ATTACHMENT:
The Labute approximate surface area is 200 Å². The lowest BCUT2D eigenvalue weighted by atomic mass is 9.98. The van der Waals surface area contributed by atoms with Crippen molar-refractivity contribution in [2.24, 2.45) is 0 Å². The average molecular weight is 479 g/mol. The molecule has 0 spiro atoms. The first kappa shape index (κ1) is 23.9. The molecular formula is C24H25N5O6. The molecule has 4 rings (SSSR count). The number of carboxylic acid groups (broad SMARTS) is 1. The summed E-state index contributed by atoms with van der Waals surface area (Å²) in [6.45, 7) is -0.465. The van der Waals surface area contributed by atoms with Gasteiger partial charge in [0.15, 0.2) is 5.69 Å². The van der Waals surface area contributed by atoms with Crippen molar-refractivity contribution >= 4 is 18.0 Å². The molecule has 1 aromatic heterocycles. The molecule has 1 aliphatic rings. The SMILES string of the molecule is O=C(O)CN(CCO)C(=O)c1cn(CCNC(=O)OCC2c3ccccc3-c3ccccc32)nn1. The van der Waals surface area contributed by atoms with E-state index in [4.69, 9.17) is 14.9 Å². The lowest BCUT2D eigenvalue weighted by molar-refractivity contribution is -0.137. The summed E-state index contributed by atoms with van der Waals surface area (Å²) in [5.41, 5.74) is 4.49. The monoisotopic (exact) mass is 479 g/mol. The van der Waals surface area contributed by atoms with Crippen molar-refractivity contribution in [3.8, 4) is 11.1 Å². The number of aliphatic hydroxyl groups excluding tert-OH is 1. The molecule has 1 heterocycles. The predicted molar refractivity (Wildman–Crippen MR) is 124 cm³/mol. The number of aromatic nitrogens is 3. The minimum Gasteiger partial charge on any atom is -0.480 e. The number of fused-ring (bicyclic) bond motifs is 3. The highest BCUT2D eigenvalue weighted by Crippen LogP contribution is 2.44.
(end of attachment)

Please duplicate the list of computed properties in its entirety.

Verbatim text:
The Labute approximate surface area is 200 Å². The lowest BCUT2D eigenvalue weighted by atomic mass is 9.98. The van der Waals surface area contributed by atoms with Crippen molar-refractivity contribution in [2.24, 2.45) is 0 Å². The average molecular weight is 479 g/mol. The molecule has 0 spiro atoms. The first kappa shape index (κ1) is 23.9. The molecular formula is C24H25N5O6. The molecule has 4 rings (SSSR count). The number of carboxylic acid groups (broad SMARTS) is 1. The summed E-state index contributed by atoms with van der Waals surface area (Å²) in [6.45, 7) is -0.465. The van der Waals surface area contributed by atoms with Gasteiger partial charge in [0.15, 0.2) is 5.69 Å². The van der Waals surface area contributed by atoms with Crippen molar-refractivity contribution >= 4 is 18.0 Å². The molecule has 1 aromatic heterocycles. The molecule has 1 aliphatic rings. The SMILES string of the molecule is O=C(O)CN(CCO)C(=O)c1cn(CCNC(=O)OCC2c3ccccc3-c3ccccc32)nn1. The van der Waals surface area contributed by atoms with E-state index in [4.69, 9.17) is 14.9 Å². The lowest BCUT2D eigenvalue weighted by molar-refractivity contribution is -0.137. The summed E-state index contributed by atoms with van der Waals surface area (Å²) in [5.41, 5.74) is 4.49. The monoisotopic (exact) mass is 479 g/mol. The van der Waals surface area contributed by atoms with Crippen molar-refractivity contribution in [3.8, 4) is 11.1 Å². The number of aliphatic hydroxyl groups excluding tert-OH is 1. The molecule has 1 heterocycles. The predicted molar refractivity (Wildman–Crippen MR) is 124 cm³/mol. The number of aromatic nitrogens is 3. The minimum Gasteiger partial charge on any atom is -0.480 e. The number of fused-ring (bicyclic) bond motifs is 3. The highest BCUT2D eigenvalue weighted by Crippen LogP contribution is 2.44.